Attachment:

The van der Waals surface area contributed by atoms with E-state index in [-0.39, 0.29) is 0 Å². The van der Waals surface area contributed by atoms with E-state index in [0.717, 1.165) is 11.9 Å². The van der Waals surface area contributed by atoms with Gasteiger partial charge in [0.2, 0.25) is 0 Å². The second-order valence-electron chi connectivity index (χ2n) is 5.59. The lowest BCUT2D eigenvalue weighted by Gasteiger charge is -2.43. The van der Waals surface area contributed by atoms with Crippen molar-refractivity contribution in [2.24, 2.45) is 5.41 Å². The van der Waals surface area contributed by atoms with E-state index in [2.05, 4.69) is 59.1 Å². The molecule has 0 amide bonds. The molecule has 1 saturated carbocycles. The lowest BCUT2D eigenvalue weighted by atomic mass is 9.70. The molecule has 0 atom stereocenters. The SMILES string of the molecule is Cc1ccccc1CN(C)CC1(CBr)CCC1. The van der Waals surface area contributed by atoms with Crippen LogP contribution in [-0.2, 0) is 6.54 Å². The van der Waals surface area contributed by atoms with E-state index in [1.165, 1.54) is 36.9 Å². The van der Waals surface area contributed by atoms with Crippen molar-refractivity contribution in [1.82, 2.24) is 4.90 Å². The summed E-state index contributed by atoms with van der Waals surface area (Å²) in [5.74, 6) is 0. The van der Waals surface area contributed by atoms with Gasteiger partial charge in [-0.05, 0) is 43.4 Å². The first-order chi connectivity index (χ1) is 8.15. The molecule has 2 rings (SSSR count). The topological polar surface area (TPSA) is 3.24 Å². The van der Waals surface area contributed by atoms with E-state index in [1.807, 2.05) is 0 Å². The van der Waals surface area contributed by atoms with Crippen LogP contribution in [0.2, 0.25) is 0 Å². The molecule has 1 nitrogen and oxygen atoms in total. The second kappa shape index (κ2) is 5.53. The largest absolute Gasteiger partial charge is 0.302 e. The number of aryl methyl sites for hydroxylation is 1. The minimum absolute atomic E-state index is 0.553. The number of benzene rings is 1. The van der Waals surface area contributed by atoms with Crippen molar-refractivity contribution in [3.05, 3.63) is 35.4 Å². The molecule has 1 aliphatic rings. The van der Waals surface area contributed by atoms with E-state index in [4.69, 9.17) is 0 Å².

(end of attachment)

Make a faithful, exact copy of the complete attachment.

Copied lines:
The van der Waals surface area contributed by atoms with E-state index in [-0.39, 0.29) is 0 Å². The van der Waals surface area contributed by atoms with E-state index in [0.717, 1.165) is 11.9 Å². The van der Waals surface area contributed by atoms with Gasteiger partial charge in [0.2, 0.25) is 0 Å². The second-order valence-electron chi connectivity index (χ2n) is 5.59. The lowest BCUT2D eigenvalue weighted by Gasteiger charge is -2.43. The van der Waals surface area contributed by atoms with Crippen molar-refractivity contribution in [2.24, 2.45) is 5.41 Å². The van der Waals surface area contributed by atoms with E-state index in [2.05, 4.69) is 59.1 Å². The molecule has 0 amide bonds. The molecule has 1 saturated carbocycles. The lowest BCUT2D eigenvalue weighted by atomic mass is 9.70. The molecule has 0 atom stereocenters. The SMILES string of the molecule is Cc1ccccc1CN(C)CC1(CBr)CCC1. The van der Waals surface area contributed by atoms with Crippen LogP contribution in [-0.2, 0) is 6.54 Å². The van der Waals surface area contributed by atoms with E-state index in [1.165, 1.54) is 36.9 Å². The van der Waals surface area contributed by atoms with Crippen molar-refractivity contribution in [1.82, 2.24) is 4.90 Å². The summed E-state index contributed by atoms with van der Waals surface area (Å²) in [5.74, 6) is 0. The van der Waals surface area contributed by atoms with Gasteiger partial charge in [-0.05, 0) is 43.4 Å². The first-order chi connectivity index (χ1) is 8.15. The molecule has 2 rings (SSSR count). The topological polar surface area (TPSA) is 3.24 Å². The van der Waals surface area contributed by atoms with E-state index in [1.807, 2.05) is 0 Å². The van der Waals surface area contributed by atoms with Crippen LogP contribution in [0.2, 0.25) is 0 Å². The molecule has 1 nitrogen and oxygen atoms in total. The second kappa shape index (κ2) is 5.53. The largest absolute Gasteiger partial charge is 0.302 e. The number of aryl methyl sites for hydroxylation is 1. The minimum absolute atomic E-state index is 0.553. The number of benzene rings is 1. The van der Waals surface area contributed by atoms with Crippen molar-refractivity contribution in [3.05, 3.63) is 35.4 Å². The molecule has 1 aliphatic rings. The van der Waals surface area contributed by atoms with E-state index in [4.69, 9.17) is 0 Å².